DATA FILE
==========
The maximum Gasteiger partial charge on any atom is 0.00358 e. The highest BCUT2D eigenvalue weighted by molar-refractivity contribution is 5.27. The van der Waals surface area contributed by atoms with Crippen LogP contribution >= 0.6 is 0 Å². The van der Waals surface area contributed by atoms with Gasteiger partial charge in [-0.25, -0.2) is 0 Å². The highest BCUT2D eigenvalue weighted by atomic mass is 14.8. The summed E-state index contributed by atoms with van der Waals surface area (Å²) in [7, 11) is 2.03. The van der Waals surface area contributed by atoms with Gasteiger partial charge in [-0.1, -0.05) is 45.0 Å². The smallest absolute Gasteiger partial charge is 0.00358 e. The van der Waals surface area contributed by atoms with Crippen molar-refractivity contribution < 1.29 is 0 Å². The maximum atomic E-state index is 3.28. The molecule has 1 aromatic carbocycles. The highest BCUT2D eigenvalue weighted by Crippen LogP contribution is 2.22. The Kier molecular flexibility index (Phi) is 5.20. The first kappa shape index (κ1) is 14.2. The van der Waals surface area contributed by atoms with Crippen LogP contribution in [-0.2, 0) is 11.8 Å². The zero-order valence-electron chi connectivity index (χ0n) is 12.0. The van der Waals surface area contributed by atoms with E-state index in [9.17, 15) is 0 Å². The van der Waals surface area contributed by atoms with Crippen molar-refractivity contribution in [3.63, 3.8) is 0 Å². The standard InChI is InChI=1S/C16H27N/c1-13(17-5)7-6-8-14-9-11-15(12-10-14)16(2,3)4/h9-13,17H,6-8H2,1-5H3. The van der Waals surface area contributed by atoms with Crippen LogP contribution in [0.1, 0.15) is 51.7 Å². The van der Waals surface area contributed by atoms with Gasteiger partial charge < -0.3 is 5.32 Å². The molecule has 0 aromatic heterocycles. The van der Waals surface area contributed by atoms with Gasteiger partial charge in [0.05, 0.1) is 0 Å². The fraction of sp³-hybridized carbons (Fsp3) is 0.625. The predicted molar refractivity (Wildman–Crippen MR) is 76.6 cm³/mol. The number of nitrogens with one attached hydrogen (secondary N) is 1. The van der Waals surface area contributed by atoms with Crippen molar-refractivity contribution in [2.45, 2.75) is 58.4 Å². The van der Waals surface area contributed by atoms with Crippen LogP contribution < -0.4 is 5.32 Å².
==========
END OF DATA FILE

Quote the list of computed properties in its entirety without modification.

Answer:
The maximum Gasteiger partial charge on any atom is 0.00358 e. The highest BCUT2D eigenvalue weighted by molar-refractivity contribution is 5.27. The van der Waals surface area contributed by atoms with Crippen LogP contribution >= 0.6 is 0 Å². The van der Waals surface area contributed by atoms with Gasteiger partial charge in [-0.25, -0.2) is 0 Å². The highest BCUT2D eigenvalue weighted by atomic mass is 14.8. The summed E-state index contributed by atoms with van der Waals surface area (Å²) in [7, 11) is 2.03. The van der Waals surface area contributed by atoms with Gasteiger partial charge in [-0.1, -0.05) is 45.0 Å². The smallest absolute Gasteiger partial charge is 0.00358 e. The van der Waals surface area contributed by atoms with Crippen molar-refractivity contribution < 1.29 is 0 Å². The maximum atomic E-state index is 3.28. The molecule has 1 aromatic carbocycles. The highest BCUT2D eigenvalue weighted by Crippen LogP contribution is 2.22. The Kier molecular flexibility index (Phi) is 5.20. The first kappa shape index (κ1) is 14.2. The van der Waals surface area contributed by atoms with Crippen LogP contribution in [-0.2, 0) is 11.8 Å². The zero-order valence-electron chi connectivity index (χ0n) is 12.0. The van der Waals surface area contributed by atoms with E-state index in [9.17, 15) is 0 Å². The van der Waals surface area contributed by atoms with Crippen molar-refractivity contribution in [3.63, 3.8) is 0 Å². The standard InChI is InChI=1S/C16H27N/c1-13(17-5)7-6-8-14-9-11-15(12-10-14)16(2,3)4/h9-13,17H,6-8H2,1-5H3. The van der Waals surface area contributed by atoms with Crippen LogP contribution in [0.1, 0.15) is 51.7 Å². The van der Waals surface area contributed by atoms with Gasteiger partial charge < -0.3 is 5.32 Å². The molecule has 0 aromatic heterocycles. The van der Waals surface area contributed by atoms with Gasteiger partial charge in [0.05, 0.1) is 0 Å². The fraction of sp³-hybridized carbons (Fsp3) is 0.625. The predicted molar refractivity (Wildman–Crippen MR) is 76.6 cm³/mol. The number of nitrogens with one attached hydrogen (secondary N) is 1. The van der Waals surface area contributed by atoms with Crippen molar-refractivity contribution in [2.45, 2.75) is 58.4 Å². The van der Waals surface area contributed by atoms with Crippen LogP contribution < -0.4 is 5.32 Å².